When a severe, unseasonal cold snap gripped Bordeaux vineyards in late April, winegrowers sprang into action. They set fires in thousands of oil drums, positioning them carefully between the rows of budding grapevines in southwest France. Giant fans were deployed to battle the cold, damp air settling on the plants.
Helicopters also flew low overhead, in another extravagant attempt to battle freezing condensation. In the aftermath of the region’s worst late-season freeze in more than two decades, winemakers here are looking forward nervously to the crucial June flowering phase, when pollination occurs.
The freeze left a grim landscape. “We have a hangover. Eighty percent of our vineyard was hit by the frost. It’s all our work that has been wiped out,” says Jean-Francois Galhaud, president of the Saint-Emilion Wine Council that represents nearly 1,000 winegrowers, standing before rows of Merlot grapevines with curled and shrivelled leaves.
The bitter cold struck twice within a week last month, ravaging the fragile shoots and buds that had emerged prematurely following mild temperatures in March. This means poor harvests not only for grapes but also for fruit and vegetables like apples, pears and asparagus.
Wine producers say they have not experienced such a damaging frost since 1991 when over half of vineyards in the Bordeaux region were affected. Francois Despagne, who produces the Saint-Emilion grand cru Chateau Grand Corbin-Despagne, says 90 percent of his vineyard was damaged by the cold, more than he has seen in 20 years in the business.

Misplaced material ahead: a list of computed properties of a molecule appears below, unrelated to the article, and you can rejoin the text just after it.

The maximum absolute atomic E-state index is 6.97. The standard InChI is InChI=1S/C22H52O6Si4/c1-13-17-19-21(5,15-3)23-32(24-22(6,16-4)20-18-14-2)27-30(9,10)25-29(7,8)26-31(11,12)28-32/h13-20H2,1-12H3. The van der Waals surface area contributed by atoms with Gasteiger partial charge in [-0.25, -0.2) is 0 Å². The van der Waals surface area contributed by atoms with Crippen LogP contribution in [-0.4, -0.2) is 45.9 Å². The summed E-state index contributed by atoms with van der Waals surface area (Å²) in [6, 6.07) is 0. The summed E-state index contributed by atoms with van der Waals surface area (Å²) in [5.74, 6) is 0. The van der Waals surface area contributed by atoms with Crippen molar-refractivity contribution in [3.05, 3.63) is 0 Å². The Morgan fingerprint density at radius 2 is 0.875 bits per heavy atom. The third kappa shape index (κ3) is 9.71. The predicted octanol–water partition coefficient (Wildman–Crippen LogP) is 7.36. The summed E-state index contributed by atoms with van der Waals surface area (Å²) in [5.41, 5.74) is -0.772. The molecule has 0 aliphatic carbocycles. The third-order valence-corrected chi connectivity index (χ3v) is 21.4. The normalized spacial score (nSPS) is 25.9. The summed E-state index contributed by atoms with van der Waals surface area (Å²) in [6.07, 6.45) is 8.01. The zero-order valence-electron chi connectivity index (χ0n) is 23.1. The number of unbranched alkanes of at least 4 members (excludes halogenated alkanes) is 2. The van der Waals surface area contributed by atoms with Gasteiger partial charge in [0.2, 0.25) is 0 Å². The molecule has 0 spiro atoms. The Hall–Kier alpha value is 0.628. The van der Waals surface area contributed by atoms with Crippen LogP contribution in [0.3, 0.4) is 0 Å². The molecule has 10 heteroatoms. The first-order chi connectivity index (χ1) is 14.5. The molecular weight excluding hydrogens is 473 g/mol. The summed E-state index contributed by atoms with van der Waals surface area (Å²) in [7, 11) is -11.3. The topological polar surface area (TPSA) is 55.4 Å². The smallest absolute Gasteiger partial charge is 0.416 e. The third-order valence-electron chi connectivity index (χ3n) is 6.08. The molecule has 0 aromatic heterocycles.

The weather-inflicted damage was felt throughout France and in other parts of Europe too. In Germany, the frost reached all of the country’s vineyards, which is “extremely rare”, says Ernst Buescher, of the German Wine Institute.
In Italy’s Tuscany region, 20 percent of wine production was destroyed, valued at around $90 million (around 80 million euros), according to the agricultural association, Confagricoltura.
June’s flowering vines
The quality of this year’s grapes depends on the blooms in June, says Stephane Toutoundji, an oenologist based in the southwestern town of Libourne who advises winemakers throughout Bordeaux.
If the buds fail to resume growth between now and next month, the annual harvest will be halved in terms of volume for Bordeaux, costing an estimated 1.5 billion euros in sales, says CIVB, a wine industry association for the region.One thing is certain, the harvest this year will be late.
“Let’s cross our fingers that we do a 1961, a year with a small harvest that was of very good quality,” says Galhaud. However, Toutoundji says what has survived the freeze is only of “normal quality”.
To survive this bad patch, help is on hand for winegrowers in the form of partial unemployment benefits, aid for social charges and financial support from local authorities.
Only a small proportion, 15 percent, of France’s 800,000 hectares (nearly two million acres) of vineyards are insured, mainly because of the high cost of insurance.
Last year’s abundant harvest in the region will help fill in some of this year’s gaps, thanks to a programme called VCI, whereby regulators allow winegrowers to keep approved amounts of wine stocks from a previous year in case of natural catastrophes.
But despite the VCI scheme, Bordeaux output is expected to come in at three million hectolitres this year, well below an average annual production of 5.4 million hectolitres.
The VCI allowances however do not help producers who sell their wine in bulk and do not have stocks to mitigate such shortages.
Adds to challenges
Bordeaux growers had been recovering with three good vintage years since suffering a poor year in 2013, making April’s blow that much more difficult.
Despite the various near-term relief measures, the weather-inflicted damage lays bare other big challenges facing the winegrowers.
There is also competition from further afield. Laetitia Ouspointour, of Chateau Vieux Mougnac in Lussac, worries the region will lose market share to countries like Australia and South Africa. Rising production costs add to the challenge, she says. “We will not be able to supply wine, and it will cost more than other wines,” Ouspointour says.